Like I’ve said many times before, 3 star books are very hard to review. I’m my opinion, 3 star books aren’t life-altering, but they aren’t terrible either. I’m rating How To Walk Away 3.5 stars because I enjoyed many aspects of this book, but disliked many as well.
Margaret has what looks like the perfect life: she just landed her dream job, she is beautiful, and just said yes to the proposal from her equally perfect boyfriend, Chip. As an almost-graduated pilot, Chip proposed to Margaret in his airplane but minutes later, the plane crashed due to a malfunction caused by weather. Chip walked away without a mere scratch; Margaret walked away a paraplegic. After months in the hospital enduring occupational therapy, physical therapy, overcoming mental obstacles, and wondering why Chip has only visited twice, she learned she would never walk again. Margaret’s perfect life as she knew it is over and that’s a hard pill to swallow.
I enjoyed the storyline and reading the obstacles Margaret had to overcome. She was a very likable character and I was definitely rooting for her the whole time. She had such a positive outlook and sense of humor that she was easy to love, however the other characters were very easy not to like. Her mom bothered me SO MUCH; she was manipulative, passive aggressive, and selfish most of the book. She drove me nuts! Chip was not likeable for obvious reasons after breaking up with a paraplegic as a result from the plane HE crashed. Her dad is a nice guy, but doesn’t seem to be able to stand up to the mom and we don’t learn much about him. Her sister, Kitty, is estranged from the family, but eventually does come around and I do end up liking her relationship with Margaret.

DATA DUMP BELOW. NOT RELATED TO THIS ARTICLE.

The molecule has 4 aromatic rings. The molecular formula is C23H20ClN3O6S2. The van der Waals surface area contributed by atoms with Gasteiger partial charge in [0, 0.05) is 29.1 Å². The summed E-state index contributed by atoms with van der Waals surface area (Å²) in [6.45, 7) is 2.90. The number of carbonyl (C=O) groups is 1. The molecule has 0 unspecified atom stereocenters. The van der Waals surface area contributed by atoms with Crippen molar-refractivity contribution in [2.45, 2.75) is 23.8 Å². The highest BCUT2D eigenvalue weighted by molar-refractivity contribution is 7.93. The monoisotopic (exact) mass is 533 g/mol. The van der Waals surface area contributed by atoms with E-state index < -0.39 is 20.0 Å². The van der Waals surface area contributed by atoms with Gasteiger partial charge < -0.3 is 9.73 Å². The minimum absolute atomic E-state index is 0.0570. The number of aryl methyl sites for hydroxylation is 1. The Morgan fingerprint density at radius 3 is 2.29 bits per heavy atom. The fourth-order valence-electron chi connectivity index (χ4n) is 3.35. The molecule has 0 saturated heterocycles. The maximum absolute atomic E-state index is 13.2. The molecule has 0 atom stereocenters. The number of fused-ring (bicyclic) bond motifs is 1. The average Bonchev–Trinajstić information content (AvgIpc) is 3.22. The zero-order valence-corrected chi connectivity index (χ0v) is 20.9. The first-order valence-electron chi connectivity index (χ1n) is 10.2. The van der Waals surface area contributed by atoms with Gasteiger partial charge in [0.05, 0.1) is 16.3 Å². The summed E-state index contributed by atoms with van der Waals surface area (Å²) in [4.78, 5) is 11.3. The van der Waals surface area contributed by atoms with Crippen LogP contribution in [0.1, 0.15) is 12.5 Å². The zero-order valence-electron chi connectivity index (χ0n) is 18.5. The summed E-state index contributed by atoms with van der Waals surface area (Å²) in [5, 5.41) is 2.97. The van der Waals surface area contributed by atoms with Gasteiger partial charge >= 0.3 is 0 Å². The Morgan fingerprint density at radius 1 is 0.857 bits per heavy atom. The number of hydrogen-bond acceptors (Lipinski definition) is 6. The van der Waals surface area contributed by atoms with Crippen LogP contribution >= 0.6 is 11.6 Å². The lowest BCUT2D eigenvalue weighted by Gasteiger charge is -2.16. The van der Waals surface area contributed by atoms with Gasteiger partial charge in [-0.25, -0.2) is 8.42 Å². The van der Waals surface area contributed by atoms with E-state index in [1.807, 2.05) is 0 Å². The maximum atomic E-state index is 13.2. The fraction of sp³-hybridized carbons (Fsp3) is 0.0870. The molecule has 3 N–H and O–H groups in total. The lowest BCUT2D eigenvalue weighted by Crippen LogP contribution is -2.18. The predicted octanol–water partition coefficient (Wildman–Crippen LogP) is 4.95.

The message of this book was enjoyable and relatable: life isn’t always a fairytale, but you have to roll with the punches and make the most out of the cards you are dealt. However, I don’t feel that the writing conveyed this as best as it should. The first half of the book moved together well, but the second half felt sporadic and some of the things that happened came out of the left field. The end was dramatic and a tad unrealistic; it also felt rushed. The best part of this book, in my opinion, was the Epilogue 10 years later that reminds us of the message of the book – life is hard and unfair; you will experience things that are unbearable and unthinkable, but you will get through it and you will come out on top, however that looks to you. I enjoyed How To Walk Away, but it probably isn’t a book that will stay with me for days, months, years later.